The Science of Sleep Balboa Theater
It may be that I just want to go see anything with Gael Garcia Benal in it, or it may be that the central logo for the film resembles an etching by Nahum Zenil, "Otro Sueño", which depicts two men, winged, riding a stuffed horse. I'm certain that it is both. Regardless of the impetus, it was a film that was somewhat confusing, but ultimately satisfying. The film by Michel Gondry, stretches our sense of cognition and realization.
When I was still in the last two years of college, Michelangelo Antonioni's "Blow Up" finally made its way to Fort Wayne, Indiana, where it was seen as an outrageous film, probably because of the then unheard of beaver shot in the wrestling match between two young women. What I remember from the film, is not that so much, as the concluding scene in which all sense of reality is cast aside and David Hemmings' character plays tennis with himself (if I remember it correctly). That film with its slowly evolving realization that a murder had been witnessed, diminishes the line that ostensibly lies between the real and the unreal.
This film pushes the border in that drill. In what I thought was a incidental part of the plot, the two women next door drill through the wall into Stephane's (Gael Garcia Benal) bedroom. It becomes the pretext for Stephane to meet Zoe and Stephanie (Charlotte Gainsbourg). But it is much more than that. Stephane's private world has been breached by these young women, and soon Stephanie begins to share in Stephane's world. As we continue to view the film we soon realize that it is not only the world of Stephane's bedroom that has been pierced, but all of his worlds.
The New Yorker reviewer found the pace of this film breathless, and unforgiving, never knowing what was real and what was not. This is, I suspect Gondry's point; that dreams are not on some other side of a divide, occupying a different and distinct place. Dreams are all about us, hardly just in the bedroom, or in the embrace of a pillow. Even more fundamental is that the dreams are constructed and transparent.
In the film the constructed dreams are all about cardboard, cotton, paste, and scissors. The transparent dreams are all about rude insertions in the day's business, when the usual absurdities of life are exaggerated beyond the usual. One doesn't need to be in high REM sleep to take part in either of these, one just needs to be open and alive to see them. Indeed, to enjoy them.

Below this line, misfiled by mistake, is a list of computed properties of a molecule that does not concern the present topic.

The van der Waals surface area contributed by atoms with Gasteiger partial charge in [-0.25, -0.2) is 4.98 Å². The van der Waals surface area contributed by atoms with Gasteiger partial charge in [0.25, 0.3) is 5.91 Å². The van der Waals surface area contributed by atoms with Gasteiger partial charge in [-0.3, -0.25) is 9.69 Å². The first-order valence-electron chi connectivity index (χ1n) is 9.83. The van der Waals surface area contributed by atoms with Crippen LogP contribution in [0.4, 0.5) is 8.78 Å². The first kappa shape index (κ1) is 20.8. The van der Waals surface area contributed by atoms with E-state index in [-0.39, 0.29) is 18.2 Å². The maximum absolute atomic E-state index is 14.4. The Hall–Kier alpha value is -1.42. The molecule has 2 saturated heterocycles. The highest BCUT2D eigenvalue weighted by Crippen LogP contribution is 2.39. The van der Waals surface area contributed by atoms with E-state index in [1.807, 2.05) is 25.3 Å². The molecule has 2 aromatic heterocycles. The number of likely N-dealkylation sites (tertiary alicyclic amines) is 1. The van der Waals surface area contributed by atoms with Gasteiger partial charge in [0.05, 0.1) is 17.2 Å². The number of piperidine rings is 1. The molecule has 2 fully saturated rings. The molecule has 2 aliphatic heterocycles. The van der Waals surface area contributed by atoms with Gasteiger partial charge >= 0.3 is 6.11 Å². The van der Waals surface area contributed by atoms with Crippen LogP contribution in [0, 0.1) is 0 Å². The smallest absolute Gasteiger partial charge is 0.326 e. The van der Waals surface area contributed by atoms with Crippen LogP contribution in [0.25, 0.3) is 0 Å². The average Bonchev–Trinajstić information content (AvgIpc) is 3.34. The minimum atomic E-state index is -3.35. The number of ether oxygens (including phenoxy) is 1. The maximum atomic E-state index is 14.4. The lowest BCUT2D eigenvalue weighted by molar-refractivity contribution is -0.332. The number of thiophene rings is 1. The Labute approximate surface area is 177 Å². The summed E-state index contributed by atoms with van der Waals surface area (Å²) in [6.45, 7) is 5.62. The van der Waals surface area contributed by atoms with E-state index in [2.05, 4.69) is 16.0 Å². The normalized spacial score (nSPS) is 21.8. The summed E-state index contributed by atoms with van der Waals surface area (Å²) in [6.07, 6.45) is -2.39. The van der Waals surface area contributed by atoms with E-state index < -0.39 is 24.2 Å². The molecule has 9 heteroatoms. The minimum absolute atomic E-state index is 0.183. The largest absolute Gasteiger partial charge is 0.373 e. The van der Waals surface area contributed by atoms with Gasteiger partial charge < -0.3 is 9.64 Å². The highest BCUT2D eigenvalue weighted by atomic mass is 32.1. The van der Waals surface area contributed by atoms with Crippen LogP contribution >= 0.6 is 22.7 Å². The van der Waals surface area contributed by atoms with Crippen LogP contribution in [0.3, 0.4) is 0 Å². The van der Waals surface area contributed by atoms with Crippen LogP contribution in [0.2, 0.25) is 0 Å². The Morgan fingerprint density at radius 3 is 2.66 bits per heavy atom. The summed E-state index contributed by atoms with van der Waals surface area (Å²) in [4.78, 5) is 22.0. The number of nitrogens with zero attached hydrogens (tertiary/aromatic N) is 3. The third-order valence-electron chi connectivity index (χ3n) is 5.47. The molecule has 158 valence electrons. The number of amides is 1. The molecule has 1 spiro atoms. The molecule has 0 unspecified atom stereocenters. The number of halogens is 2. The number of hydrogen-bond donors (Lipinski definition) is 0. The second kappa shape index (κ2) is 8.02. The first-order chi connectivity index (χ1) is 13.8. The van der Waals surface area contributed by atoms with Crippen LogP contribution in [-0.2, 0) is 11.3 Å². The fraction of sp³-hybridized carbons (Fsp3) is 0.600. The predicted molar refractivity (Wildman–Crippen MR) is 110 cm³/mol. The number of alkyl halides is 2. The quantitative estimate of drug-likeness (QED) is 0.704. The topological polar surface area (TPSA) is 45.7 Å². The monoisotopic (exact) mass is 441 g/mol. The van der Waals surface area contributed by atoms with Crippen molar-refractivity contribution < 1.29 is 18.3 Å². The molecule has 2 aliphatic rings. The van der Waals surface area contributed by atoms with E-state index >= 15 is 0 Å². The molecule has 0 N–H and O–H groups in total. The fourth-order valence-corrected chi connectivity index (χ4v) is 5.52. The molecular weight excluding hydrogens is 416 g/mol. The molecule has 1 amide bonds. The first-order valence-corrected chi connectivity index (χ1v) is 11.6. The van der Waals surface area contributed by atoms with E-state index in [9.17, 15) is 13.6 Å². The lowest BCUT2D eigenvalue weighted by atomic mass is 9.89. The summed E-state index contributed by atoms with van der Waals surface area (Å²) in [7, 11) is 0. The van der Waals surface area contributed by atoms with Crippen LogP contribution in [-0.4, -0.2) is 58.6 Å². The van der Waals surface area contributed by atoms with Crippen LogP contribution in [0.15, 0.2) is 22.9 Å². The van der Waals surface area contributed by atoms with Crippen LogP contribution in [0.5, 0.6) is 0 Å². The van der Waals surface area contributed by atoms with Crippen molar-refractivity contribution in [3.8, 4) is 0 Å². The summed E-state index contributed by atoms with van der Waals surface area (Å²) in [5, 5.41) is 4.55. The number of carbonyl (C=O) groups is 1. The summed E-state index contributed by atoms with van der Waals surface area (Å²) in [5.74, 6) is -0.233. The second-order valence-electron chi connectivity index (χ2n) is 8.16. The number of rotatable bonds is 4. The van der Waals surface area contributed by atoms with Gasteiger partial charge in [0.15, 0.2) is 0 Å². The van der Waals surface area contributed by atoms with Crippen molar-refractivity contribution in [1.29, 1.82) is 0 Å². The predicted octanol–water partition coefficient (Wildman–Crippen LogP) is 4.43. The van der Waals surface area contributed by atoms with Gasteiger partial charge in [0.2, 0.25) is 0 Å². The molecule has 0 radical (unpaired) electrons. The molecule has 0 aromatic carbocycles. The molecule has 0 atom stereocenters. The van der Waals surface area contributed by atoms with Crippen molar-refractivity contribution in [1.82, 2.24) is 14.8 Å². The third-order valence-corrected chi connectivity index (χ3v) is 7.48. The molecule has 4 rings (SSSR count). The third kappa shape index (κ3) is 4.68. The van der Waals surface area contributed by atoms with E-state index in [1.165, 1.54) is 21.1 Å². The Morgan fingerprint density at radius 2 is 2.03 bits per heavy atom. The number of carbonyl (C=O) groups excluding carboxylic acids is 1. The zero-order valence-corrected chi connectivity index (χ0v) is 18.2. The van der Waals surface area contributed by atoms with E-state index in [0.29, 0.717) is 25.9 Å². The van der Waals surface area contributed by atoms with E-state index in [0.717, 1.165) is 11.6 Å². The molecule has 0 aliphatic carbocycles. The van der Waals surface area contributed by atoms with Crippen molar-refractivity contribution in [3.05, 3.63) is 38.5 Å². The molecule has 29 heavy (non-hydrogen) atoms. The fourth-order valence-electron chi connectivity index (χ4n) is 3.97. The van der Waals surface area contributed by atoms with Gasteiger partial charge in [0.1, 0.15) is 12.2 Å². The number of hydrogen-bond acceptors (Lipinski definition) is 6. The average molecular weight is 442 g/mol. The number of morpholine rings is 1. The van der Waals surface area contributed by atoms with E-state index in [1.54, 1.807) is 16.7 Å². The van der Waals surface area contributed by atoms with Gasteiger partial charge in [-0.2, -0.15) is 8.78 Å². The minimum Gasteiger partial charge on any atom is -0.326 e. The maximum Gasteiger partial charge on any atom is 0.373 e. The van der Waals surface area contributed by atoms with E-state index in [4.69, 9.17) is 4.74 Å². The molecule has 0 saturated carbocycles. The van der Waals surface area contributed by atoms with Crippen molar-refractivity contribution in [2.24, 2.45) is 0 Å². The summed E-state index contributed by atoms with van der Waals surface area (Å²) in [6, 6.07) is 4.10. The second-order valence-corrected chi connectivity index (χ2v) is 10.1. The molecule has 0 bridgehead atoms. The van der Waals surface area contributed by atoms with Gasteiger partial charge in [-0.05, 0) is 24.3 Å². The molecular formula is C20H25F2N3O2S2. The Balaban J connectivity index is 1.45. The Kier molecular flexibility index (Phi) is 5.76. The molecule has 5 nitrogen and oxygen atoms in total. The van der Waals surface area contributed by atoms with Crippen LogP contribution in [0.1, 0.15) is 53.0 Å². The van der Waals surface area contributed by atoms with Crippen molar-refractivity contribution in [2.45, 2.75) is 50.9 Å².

Oddly, in the course of the film the similar names (Stephane/Stephanie) didn't hit me. They seemed to be characters attracted/repelled from one another. Slowly, however, Stephanie becomes aware of Stephane's worlds and thoughts. Or is Stephane an aspect of Stephanie or visa versa? Do these characters exist at all, or are they, or some of them just figments. It reminds me of a speech from "A Christmas Carol" by Charles Dickens:
"You don't believe in me," observed the Ghost.
"I don't," said Scrooge.
"What evidence would you have of my reality beyond that of your senses?"
"I don't know," said Scrooge.
"Why do you doubt your senses?"
"Because," said Scrooge, "a little thing affects them. A slight disorder of the stomach makes them cheats. You may be an undigested bit of beef, a blot of mustard, a crumb of cheese, a fragment of an underdone potato. There's more of gravy than grave about you, whatever you are."
--A Christmas Carol, by Charles Dickens
Reality, if we are to listen to Dickens, and to the voices of modern physics, isn't all it's cracked up to be. Or, if we prepare to see and experience, perhaps it is cracked up to be more than we can image, or see. This film has a great deal to say about self, self and other, environment, imagination, and realization. It is probably not intended to be coherent, at least as coherent as the average movie-goer or movie critic would like. Even our own thinking at times is distinctly incoherent. If art is an interpretation of what it means to be, then this film is high art. It is, however, only viable to those who are willing to ask the questions it poses.
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